By Chuck Strouse
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By Ciara LaVelle, Kat Bein, Carolina Del Busto, and Liz Tracy
By Pepe Billete
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There are two things to keep in mind about this "free" trade debate, at least in Miami. On one hand, the trade agreement (if it is approved) will have far-reaching yet only vaguely understood effects on economic, political, and social sectors in every part of the Western Hemisphere -- including our so-called Capital of the Americas. The other issue is whether having the secretariat anchored here will boost our local economy. On that point at least, FTAA friends and foes alike agree that if we must have a trade agreement, we might as well put its frat house somewhere with an abundance of swanky restaurants.
But what would the FTAA really mean to Miami? A dizzyingly optimistic and worryingly speculative report published by Enterprise Florida, a public-private business-development group, claims the state stands to gain up to 89,000 jobs, $13.6 billion in economic growth, and better sex for everyone (okay, maybe only for the corporate honcho who can use his executive credit card to keep an escort service on retainer). If the headquarters were in Miami, it would stand to reason that a good chunk of whatever growth occurs would be concentrated here.
But hype and slogans aside, no one knows exactly what FTAA will do for Miami, admits Carl Cira, director of FIU's Summit of the Americas Center. "Any expansion of trade will produce increased economic activity, so it will probably be good in the long run for everyone," Cira opines. "The question is: Are there going to be more winners than losers? And who will they be?"
In thinking about this question, first look at Miami's economy. By far the largest local employer is government -- the school system, Miami-Dade County, state and federal agencies, Jackson Memorial Hospital, local colleges, and the municipalities. According to numbers compiled by the Beacon Council in 2002, the ten largest public employers accounted for about 128,000 jobs. By comparison, the ten largest private employers (American Airlines, University of Miami, Baptist Health Systems of South Florida, Precision Response Corporation, BellSouth, MasTec, Publix, Royal Caribbean, Florida Power & Light, and Mount Sinai Medical Center) accounted for less than half that number of jobs (about 52,000). FTAA critics say the agreement as currently drafted encourages privatization and commercialization of services, which, if carried to a logical extreme, would have a major effect on jobs and wages in Miami-Dade County. On one hand, the efficiencies of privatization nearly always result in fewer jobs and lower pay for workers. But then again, if our public services are going to continue to privatize anyway, theoretically the increased trade brought by FTAA would create new jobs elsewhere. So if Joe the school bus driver loses his job this year, maybe next year he'll be driving a semi full of Brazilian oranges out of the airport.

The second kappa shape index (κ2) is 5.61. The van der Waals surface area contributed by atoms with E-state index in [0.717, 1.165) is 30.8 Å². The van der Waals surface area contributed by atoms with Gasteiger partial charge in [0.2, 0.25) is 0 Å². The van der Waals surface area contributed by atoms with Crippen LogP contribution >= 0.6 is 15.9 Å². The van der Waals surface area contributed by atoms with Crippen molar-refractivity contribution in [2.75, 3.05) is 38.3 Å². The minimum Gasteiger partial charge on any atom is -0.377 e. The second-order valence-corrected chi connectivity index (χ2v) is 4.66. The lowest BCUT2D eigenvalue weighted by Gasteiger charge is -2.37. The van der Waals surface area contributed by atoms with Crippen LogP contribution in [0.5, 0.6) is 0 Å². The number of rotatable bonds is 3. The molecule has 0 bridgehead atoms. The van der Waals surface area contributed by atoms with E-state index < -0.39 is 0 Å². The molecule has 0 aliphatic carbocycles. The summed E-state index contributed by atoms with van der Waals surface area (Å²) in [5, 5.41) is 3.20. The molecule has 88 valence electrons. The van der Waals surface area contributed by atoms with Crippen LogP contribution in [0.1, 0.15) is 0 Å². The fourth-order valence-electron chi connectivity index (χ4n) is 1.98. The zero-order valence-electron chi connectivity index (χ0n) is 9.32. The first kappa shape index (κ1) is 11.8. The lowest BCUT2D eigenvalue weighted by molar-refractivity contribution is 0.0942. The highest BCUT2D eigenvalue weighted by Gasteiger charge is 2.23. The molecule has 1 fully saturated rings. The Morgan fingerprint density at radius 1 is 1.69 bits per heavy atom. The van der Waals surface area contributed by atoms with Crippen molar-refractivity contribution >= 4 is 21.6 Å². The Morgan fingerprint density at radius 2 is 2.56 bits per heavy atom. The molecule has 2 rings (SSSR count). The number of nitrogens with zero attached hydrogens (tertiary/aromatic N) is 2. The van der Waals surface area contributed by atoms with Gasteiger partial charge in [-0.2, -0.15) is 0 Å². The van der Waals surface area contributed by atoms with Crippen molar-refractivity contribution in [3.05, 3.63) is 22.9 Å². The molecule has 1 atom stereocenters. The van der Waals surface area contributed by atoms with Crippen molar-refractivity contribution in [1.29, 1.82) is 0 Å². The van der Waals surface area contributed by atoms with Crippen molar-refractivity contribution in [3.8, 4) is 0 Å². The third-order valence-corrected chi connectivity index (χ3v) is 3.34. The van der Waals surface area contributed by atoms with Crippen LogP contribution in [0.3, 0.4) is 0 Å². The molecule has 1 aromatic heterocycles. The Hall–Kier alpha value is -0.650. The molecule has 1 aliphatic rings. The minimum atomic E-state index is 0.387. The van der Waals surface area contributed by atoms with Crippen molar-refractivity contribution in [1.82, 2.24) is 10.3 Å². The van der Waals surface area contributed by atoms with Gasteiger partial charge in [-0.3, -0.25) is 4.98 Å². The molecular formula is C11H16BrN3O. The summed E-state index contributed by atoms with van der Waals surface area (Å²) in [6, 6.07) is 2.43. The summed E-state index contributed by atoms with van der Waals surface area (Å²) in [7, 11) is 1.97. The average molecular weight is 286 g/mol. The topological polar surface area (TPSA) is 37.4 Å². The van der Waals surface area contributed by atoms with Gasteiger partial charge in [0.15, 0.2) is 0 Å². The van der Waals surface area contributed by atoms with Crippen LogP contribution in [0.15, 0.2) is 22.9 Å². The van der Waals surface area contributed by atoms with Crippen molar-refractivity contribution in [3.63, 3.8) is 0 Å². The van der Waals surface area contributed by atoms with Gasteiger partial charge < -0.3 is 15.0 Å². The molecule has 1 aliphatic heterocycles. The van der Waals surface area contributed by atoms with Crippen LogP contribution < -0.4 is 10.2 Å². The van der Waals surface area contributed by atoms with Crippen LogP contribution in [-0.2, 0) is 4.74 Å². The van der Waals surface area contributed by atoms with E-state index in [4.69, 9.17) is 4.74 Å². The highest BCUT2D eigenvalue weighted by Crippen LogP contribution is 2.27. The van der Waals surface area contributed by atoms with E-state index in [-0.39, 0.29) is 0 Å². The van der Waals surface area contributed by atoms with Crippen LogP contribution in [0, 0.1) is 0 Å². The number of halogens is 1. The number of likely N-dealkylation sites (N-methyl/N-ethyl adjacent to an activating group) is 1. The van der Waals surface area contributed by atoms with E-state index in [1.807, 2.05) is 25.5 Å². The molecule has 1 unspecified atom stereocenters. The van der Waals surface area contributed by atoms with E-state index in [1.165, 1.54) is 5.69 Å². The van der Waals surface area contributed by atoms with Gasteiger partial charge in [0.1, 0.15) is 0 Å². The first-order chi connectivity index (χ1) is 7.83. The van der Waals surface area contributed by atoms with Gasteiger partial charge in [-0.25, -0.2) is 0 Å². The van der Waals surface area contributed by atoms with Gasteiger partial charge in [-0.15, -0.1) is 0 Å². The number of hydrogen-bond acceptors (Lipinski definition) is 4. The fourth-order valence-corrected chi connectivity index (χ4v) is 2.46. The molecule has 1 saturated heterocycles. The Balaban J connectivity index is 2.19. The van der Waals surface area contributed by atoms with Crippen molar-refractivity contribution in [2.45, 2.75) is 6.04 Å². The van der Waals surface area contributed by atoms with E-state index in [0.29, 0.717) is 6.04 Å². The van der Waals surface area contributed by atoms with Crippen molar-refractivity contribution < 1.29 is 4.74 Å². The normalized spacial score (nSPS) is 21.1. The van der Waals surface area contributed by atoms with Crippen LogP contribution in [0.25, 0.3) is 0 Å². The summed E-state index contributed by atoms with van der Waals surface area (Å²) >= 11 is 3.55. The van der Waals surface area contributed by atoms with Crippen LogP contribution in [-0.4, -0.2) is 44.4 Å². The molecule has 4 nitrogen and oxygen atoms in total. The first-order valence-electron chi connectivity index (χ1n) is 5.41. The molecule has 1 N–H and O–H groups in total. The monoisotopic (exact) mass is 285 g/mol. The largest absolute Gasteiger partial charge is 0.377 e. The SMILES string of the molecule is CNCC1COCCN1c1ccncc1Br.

Most of Miami's jobs arise from small and medium-size businesses, many of which center around our main industries of tourism and trade. Some local sectors, like Miami's small but scrappy textile industry, could easily be free-traded out of existence by competitors using cheaper labor and materials, and less stringent environmental regulations. Then again, if Latin America doesn't get them, China eventually will anyway.
Miami may not stand to lose much in the way of manufacturing jobs, but that's only because few such jobs survived the exodus of large companies in the Eighties and Nineties. The Florida Fair Trade Coalition notes that the North American Free Trade Agreement has not been kind to Miami-Dade County, claiming that eight major local factories closed their doors and moved to Mexico during the Nineties.
Another industry that could take a hit is local agriculture, which was battered by Mexican competitors after the implementation of NAFTA in 1994. But it remains unclear whether Brazil's lobbying efforts, or those of Florida's sugar and citrus industries, will win out in the negotiations regarding protective tariffs and price supports. In Miami-Dade, of course, this issue may soon be all but moot. Our rapacious developers (many of whom heartily back FTAA) are greedily covering as much available farmland as possible with yet more ill-considered suburban planning nightmares that lack adequate roads, schools, or services. Thank you, Armando Codina, Lennar Corp., Steve Shiver, Jeb Bush, and the esteemed board of county commissioners.
Yet all is not necessarily lost. While Miami has almost no manufacturing and shrinking farmland, it is still a major crossroads for people and things. A large proportion of the nation's air exports to Latin America and the Caribbean already pass through Miami International Airport, so increased trade would clearly benefit local companies in the import-export business. FTAA would also likely be a bonanza for lawyers, consultants, bankers, and other white-collar professionals who feed at the intersection of politics and commerce.
The real question is whether the working poor in Greater Miami (an ever-growing group owing to economic migration) will be getting any of these new jobs, and whether the jobs will pay well enough to allow them to begin the slow crawl toward the middle class. Skeptics are many. "We are a community of great divides," Gihan Perera, executive director of the Miami Workers Center, declared at a recent FTAA forum. "The FTAA will not only not help us turn the tide, it will only make poverty and inequity worse." $